We woke up the next day to find more rain. This had been the day that we had set aside for a visit to Lake Garda, but we decided against it because of the weather. Instead, we visited the Castello de Buonconsiglio, the castle where the meetings for the Council of Trent were held. My daughter seemed to like this castle better than Castell Sforzesco in Milan because there were balconies;
it also helped that we went inside instead of just walking around it. She was disappointed to learn that princesses did not live there (the castle was a home for bishop-princes), but when she saw some portraits of assorted noblewomen, she snapped several photos of the "princesses" with her kiddie camera!

We enjoyed the castle, but the best part was that the rain stopped while we were there. It has been dry ever since, so we're hoping for at least some respite from the wet travels.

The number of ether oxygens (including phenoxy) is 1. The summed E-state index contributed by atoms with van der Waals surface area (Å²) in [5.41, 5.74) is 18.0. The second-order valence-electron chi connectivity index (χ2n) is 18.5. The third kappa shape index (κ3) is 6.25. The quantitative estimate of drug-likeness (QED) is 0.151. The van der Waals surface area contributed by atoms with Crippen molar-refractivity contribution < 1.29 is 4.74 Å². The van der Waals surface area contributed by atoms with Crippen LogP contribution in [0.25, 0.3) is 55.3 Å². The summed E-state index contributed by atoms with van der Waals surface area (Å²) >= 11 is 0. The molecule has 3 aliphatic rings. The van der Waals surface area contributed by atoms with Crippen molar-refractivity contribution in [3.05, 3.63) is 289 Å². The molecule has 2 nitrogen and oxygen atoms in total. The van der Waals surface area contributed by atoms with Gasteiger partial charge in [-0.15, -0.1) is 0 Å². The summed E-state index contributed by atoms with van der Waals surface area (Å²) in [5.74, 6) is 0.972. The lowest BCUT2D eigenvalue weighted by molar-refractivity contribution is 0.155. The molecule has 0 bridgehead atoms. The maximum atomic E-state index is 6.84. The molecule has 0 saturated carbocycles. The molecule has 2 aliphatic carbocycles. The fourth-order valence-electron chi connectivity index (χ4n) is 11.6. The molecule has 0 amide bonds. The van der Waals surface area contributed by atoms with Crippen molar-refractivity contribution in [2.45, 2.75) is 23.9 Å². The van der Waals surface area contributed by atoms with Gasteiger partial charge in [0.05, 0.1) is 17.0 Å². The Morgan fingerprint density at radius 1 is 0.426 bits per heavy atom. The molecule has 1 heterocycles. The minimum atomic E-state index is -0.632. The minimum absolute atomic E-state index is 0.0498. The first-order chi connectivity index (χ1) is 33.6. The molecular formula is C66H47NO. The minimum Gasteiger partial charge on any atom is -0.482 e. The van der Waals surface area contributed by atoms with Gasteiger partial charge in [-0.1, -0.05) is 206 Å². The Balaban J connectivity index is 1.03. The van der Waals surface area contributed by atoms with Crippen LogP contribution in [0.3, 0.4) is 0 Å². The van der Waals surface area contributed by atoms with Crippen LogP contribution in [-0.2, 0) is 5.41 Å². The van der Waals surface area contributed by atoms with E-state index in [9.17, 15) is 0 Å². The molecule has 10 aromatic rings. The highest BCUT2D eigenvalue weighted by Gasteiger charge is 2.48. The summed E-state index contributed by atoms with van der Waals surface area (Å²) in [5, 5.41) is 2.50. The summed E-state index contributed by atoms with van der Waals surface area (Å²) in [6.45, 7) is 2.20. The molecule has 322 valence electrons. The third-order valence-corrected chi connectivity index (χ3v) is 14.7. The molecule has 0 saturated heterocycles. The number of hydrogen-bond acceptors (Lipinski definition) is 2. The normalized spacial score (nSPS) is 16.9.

Posted by amikulski 10:22 Archived in Italy Tagged children italy Comments (0)

Buon Giorno, Milano!

sunny 68 °F

On Sunday, we set out for Milan. Before our flight, though, we had to get to the Newark airport, which is about 4 hours from our house. We left at 10 AM to give ourselves plenty of cushion to make it for our 6:30 PM flight. Even though it's a long drive, it definitely beat our last trans-Atlantic trips, where our airport was nearby, but connections in Philly meant waking up at 4:30 AM Arizona time to catch an early flight. This time we were well-rested and our daughter even napped for an hour in the car. Bonus!

We made it through check-in and security with plenty of time to spare. Unfortunately, Newark doesn't have a play area, so we entertained ourselves with walks for to buy snacks, coloring, and watching some of the new children's programs I had bought for the iPad.